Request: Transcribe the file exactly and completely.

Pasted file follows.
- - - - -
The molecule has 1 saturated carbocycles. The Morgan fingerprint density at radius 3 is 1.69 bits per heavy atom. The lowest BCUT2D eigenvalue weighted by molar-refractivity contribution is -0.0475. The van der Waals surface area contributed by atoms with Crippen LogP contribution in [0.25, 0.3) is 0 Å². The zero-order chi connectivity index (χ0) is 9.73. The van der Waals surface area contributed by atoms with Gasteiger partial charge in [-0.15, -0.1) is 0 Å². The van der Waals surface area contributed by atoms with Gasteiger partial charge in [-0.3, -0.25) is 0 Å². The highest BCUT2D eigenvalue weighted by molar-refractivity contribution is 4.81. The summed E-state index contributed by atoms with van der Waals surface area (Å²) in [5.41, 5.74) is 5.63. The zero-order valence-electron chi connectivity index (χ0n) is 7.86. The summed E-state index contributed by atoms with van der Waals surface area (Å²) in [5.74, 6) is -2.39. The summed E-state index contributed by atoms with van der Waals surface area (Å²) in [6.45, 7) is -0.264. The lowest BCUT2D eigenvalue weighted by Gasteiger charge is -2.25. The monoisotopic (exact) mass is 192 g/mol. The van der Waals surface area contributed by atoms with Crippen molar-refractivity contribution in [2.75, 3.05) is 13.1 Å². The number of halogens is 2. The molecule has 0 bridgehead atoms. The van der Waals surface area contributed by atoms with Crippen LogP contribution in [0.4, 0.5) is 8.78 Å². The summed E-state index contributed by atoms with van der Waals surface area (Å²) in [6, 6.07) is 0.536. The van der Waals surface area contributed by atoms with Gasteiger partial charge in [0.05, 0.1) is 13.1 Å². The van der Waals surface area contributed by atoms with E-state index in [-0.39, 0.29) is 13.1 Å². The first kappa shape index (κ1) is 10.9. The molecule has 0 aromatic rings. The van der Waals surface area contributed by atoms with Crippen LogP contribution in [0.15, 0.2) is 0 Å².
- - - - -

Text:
The molecule has 1 saturated carbocycles. The Morgan fingerprint density at radius 3 is 1.69 bits per heavy atom. The lowest BCUT2D eigenvalue weighted by molar-refractivity contribution is -0.0475. The van der Waals surface area contributed by atoms with Crippen LogP contribution in [0.25, 0.3) is 0 Å². The zero-order chi connectivity index (χ0) is 9.73. The van der Waals surface area contributed by atoms with Gasteiger partial charge in [-0.15, -0.1) is 0 Å². The van der Waals surface area contributed by atoms with Gasteiger partial charge in [-0.3, -0.25) is 0 Å². The highest BCUT2D eigenvalue weighted by molar-refractivity contribution is 4.81. The summed E-state index contributed by atoms with van der Waals surface area (Å²) in [5.41, 5.74) is 5.63. The zero-order valence-electron chi connectivity index (χ0n) is 7.86. The summed E-state index contributed by atoms with van der Waals surface area (Å²) in [5.74, 6) is -2.39. The summed E-state index contributed by atoms with van der Waals surface area (Å²) in [6.45, 7) is -0.264. The lowest BCUT2D eigenvalue weighted by Gasteiger charge is -2.25. The monoisotopic (exact) mass is 192 g/mol. The van der Waals surface area contributed by atoms with Crippen molar-refractivity contribution in [2.75, 3.05) is 13.1 Å². The number of halogens is 2. The molecule has 0 bridgehead atoms. The van der Waals surface area contributed by atoms with Crippen LogP contribution in [0.4, 0.5) is 8.78 Å². The summed E-state index contributed by atoms with van der Waals surface area (Å²) in [6, 6.07) is 0.536. The van der Waals surface area contributed by atoms with Gasteiger partial charge in [0.05, 0.1) is 13.1 Å². The van der Waals surface area contributed by atoms with E-state index in [-0.39, 0.29) is 13.1 Å². The first kappa shape index (κ1) is 10.9. The molecule has 0 aromatic rings. The van der Waals surface area contributed by atoms with Crippen LogP contribution in [0.15, 0.2) is 0 Å².